DATE: May 11
Director/Writer: Shameela Sedat
Run Time: 88 minutes
Following this absorbing film, join us for the Celebratory Party in the Function Room at Event.
Here you will enjoy things South African – food and drinks and entertainment – all included in the price of $60
The night includes a short auction (think safari) – and silent auction items.
Be prepared for shivers down your spine as you listen to the exquisite voice of diva performer, ex Zimbabwean, Australian Idol, Madiba and Lion King performer, Tarisai Vushe.
The inspiring story of Education without Borders, our festival partner that we are sponsoring, will be told by Elise Fernandez –accomplished film maker and exceptional spirited woman from Bellville South!
A South African born woman who has been working in the film and television industry for the past 20 years, Elise is no stranger to the plight of single motherhood and shares her own experience of growing up in an abusive home, left to raise two sons on her own. In 2010, 3 days after her breast cancer surgery, Elise had no choice but to get herself out of her hospital bed to take on a production assistant role on a film called Dark Tide. Elise is a mature age student in Australia and serves as a committee member on the Sydney South African Film Festival.
Dr. Beth Goldblatt
We are privileged to have Dr Beth Goldblatt situate the role of the Public Protector office in South Africa
Beth is an Associate Professor in the Faculty of Law at the University of Technology Sydney and holds an honorary position in the School of Law at the University of the Witwatersrand in Johannesburg. She qualified as an attorney in South Africa and worked at the Centre for Applied Legal Studies at the University of the Witwatersrand for 13 years. Her work concerns human rights and equality with a focus on gender issues.
This film charts the final year in office of South Africa’s Public Protector, Thuli Madonsela, as she attempts to bring justice to ordinary people. After successfully challenging President Zuma for illegal use of state funds, she now has to face the biggest challenge of her career: investigating – in the face of protests, death threats and legal challenges – the alleged systematic takeover of government by a private family in cahoots with the President.
But how does one weigh the importance of fighting government corruption against the larger moral crime of continued inequality?
WHISPERING TRUTH TO POWER documents the tense story of Madonsela’s last year in public office while simultaneously crafting an absorbing tale of an outstanding lawyer, mother and woman, and also providing insight into several critical issues facing South Africa today, such as ongoing inequality, racial tensions, land redistribution, and corruption.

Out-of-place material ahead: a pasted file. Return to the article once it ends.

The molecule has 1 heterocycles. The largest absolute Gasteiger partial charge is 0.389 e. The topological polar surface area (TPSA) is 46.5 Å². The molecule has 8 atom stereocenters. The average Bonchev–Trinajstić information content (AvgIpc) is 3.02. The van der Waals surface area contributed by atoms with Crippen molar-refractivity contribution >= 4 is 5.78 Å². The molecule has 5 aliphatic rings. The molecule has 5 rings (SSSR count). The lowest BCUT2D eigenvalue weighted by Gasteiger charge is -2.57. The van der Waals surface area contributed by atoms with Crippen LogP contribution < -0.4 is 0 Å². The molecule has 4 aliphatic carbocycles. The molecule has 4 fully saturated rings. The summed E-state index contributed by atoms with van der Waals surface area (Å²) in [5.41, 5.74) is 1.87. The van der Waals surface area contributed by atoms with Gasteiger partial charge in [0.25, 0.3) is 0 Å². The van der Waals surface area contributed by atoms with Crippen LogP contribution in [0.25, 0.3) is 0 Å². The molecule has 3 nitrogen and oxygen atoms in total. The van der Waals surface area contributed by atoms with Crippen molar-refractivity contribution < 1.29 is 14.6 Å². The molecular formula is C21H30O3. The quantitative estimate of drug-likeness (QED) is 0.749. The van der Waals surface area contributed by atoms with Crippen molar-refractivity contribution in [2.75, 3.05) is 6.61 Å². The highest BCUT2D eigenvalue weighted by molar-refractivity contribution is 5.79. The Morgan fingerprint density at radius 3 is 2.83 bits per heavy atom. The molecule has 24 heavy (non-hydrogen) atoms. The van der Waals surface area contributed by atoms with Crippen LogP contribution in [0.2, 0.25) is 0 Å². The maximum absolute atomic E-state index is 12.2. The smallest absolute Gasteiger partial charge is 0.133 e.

Thuli Madonsela became South Africa’s third Public Protector – and the first female to fill this position – in 2009. The Public Protector, South Africa’s version of an ombudsman, is mandated by the Constitution to protect ordinary citizens from corruption and bad governance on the part of the State.
Soon after her appointment in 2009, this little-known public servant commanded nationwide admiration for her resolutely ethical conduct and consistent bravery in confronting a government increasingly troubled by mismanagement, patronage and corruption. Her best-known and most powerful adversary turned out to be the country’s president, Jacob Gedleyihlekisa Zuma.
Between 2014 and2016 – and against all conceivable odds, including death threats, spy allegations, humiliation at the hands of parliament – she managed to force him to return public money unlawfully spent on the construction of his private home. Yet, despite becoming the embodiment of hope and protection for a vast number of South Africans, she also gathers enemies… Some feel that she is humiliating the political leadership; others criticise her for upholding a morally unfair system that emphasises the fight against corruption rather than the deeper problem of continuing inequality.
WHAT THE CRITICS SAY
“… a timely portrait of a …. public servant who uses her office for good at a pivotal moment in South African politics.” Jury, Hot Docs – Toronto
“In the relationship between the Madonsela women we see an intergenerational conflict that is steeped in love and doused in bitterness …. perhaps a perfect metaphor for the state of South Africa.” Sisonke Msimang – africasacountry.com
“… documentary filmmaking at its most relevant and powerful.” IOL
“This is a deeply South African story, but one that feels very much in line with this current historical moment around the world.” Christopher Vourlias – Variety